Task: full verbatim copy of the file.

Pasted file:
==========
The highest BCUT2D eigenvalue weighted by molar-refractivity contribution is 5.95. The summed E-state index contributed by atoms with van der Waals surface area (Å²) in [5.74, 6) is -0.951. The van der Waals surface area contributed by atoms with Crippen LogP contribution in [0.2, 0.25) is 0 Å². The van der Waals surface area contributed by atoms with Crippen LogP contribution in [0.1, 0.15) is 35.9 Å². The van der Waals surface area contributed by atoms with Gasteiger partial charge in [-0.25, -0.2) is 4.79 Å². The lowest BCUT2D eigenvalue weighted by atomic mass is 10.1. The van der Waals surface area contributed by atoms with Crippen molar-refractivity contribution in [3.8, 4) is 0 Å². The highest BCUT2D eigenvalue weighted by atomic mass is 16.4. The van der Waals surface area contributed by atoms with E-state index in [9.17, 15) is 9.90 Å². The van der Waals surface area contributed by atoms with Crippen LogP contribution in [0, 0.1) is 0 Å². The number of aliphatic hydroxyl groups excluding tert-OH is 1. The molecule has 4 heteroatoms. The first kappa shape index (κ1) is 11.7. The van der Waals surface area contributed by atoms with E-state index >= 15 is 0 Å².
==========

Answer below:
The highest BCUT2D eigenvalue weighted by molar-refractivity contribution is 5.95. The summed E-state index contributed by atoms with van der Waals surface area (Å²) in [5.74, 6) is -0.951. The van der Waals surface area contributed by atoms with Crippen LogP contribution in [0.2, 0.25) is 0 Å². The van der Waals surface area contributed by atoms with Crippen LogP contribution in [0.1, 0.15) is 35.9 Å². The van der Waals surface area contributed by atoms with Gasteiger partial charge in [-0.25, -0.2) is 4.79 Å². The lowest BCUT2D eigenvalue weighted by atomic mass is 10.1. The van der Waals surface area contributed by atoms with Crippen molar-refractivity contribution in [3.8, 4) is 0 Å². The highest BCUT2D eigenvalue weighted by atomic mass is 16.4. The van der Waals surface area contributed by atoms with E-state index in [9.17, 15) is 9.90 Å². The van der Waals surface area contributed by atoms with Crippen LogP contribution in [0, 0.1) is 0 Å². The number of aliphatic hydroxyl groups excluding tert-OH is 1. The molecule has 4 heteroatoms. The first kappa shape index (κ1) is 11.7. The van der Waals surface area contributed by atoms with E-state index >= 15 is 0 Å².